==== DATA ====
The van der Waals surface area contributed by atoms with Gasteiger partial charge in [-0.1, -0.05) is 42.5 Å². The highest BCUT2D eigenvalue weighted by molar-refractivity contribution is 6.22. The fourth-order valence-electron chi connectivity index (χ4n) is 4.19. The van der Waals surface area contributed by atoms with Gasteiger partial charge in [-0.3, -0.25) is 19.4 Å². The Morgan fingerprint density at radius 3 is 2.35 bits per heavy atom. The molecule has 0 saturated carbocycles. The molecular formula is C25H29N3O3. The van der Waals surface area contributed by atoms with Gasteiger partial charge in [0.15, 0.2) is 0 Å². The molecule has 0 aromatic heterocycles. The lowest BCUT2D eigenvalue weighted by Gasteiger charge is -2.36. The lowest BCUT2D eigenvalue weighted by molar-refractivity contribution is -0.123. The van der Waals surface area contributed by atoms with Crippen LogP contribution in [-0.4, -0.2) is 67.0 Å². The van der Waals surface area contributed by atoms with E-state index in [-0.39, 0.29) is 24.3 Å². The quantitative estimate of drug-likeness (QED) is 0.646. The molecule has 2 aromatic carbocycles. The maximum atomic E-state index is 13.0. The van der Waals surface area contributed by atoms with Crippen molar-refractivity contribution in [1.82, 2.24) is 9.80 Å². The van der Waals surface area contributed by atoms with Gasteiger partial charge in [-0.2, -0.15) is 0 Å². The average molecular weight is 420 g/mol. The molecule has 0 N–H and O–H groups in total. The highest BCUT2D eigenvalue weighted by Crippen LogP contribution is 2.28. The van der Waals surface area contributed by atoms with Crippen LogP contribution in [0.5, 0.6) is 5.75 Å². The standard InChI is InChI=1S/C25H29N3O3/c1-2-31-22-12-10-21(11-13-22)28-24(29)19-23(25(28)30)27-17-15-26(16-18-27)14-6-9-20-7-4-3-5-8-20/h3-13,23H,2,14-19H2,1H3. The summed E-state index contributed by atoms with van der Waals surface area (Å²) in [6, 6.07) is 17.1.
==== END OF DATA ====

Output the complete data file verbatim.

The van der Waals surface area contributed by atoms with Gasteiger partial charge in [-0.1, -0.05) is 42.5 Å². The highest BCUT2D eigenvalue weighted by molar-refractivity contribution is 6.22. The fourth-order valence-electron chi connectivity index (χ4n) is 4.19. The van der Waals surface area contributed by atoms with Gasteiger partial charge in [-0.3, -0.25) is 19.4 Å². The Morgan fingerprint density at radius 3 is 2.35 bits per heavy atom. The molecule has 0 saturated carbocycles. The molecular formula is C25H29N3O3. The van der Waals surface area contributed by atoms with Gasteiger partial charge in [0.15, 0.2) is 0 Å². The molecule has 0 aromatic heterocycles. The lowest BCUT2D eigenvalue weighted by Gasteiger charge is -2.36. The lowest BCUT2D eigenvalue weighted by molar-refractivity contribution is -0.123. The van der Waals surface area contributed by atoms with Crippen LogP contribution in [-0.4, -0.2) is 67.0 Å². The van der Waals surface area contributed by atoms with E-state index in [-0.39, 0.29) is 24.3 Å². The quantitative estimate of drug-likeness (QED) is 0.646. The molecule has 2 aromatic carbocycles. The maximum atomic E-state index is 13.0. The van der Waals surface area contributed by atoms with Crippen molar-refractivity contribution in [1.82, 2.24) is 9.80 Å². The van der Waals surface area contributed by atoms with Gasteiger partial charge in [-0.2, -0.15) is 0 Å². The average molecular weight is 420 g/mol. The molecule has 0 N–H and O–H groups in total. The highest BCUT2D eigenvalue weighted by Crippen LogP contribution is 2.28. The van der Waals surface area contributed by atoms with Crippen LogP contribution in [0.5, 0.6) is 5.75 Å². The standard InChI is InChI=1S/C25H29N3O3/c1-2-31-22-12-10-21(11-13-22)28-24(29)19-23(25(28)30)27-17-15-26(16-18-27)14-6-9-20-7-4-3-5-8-20/h3-13,23H,2,14-19H2,1H3. The summed E-state index contributed by atoms with van der Waals surface area (Å²) in [6, 6.07) is 17.1.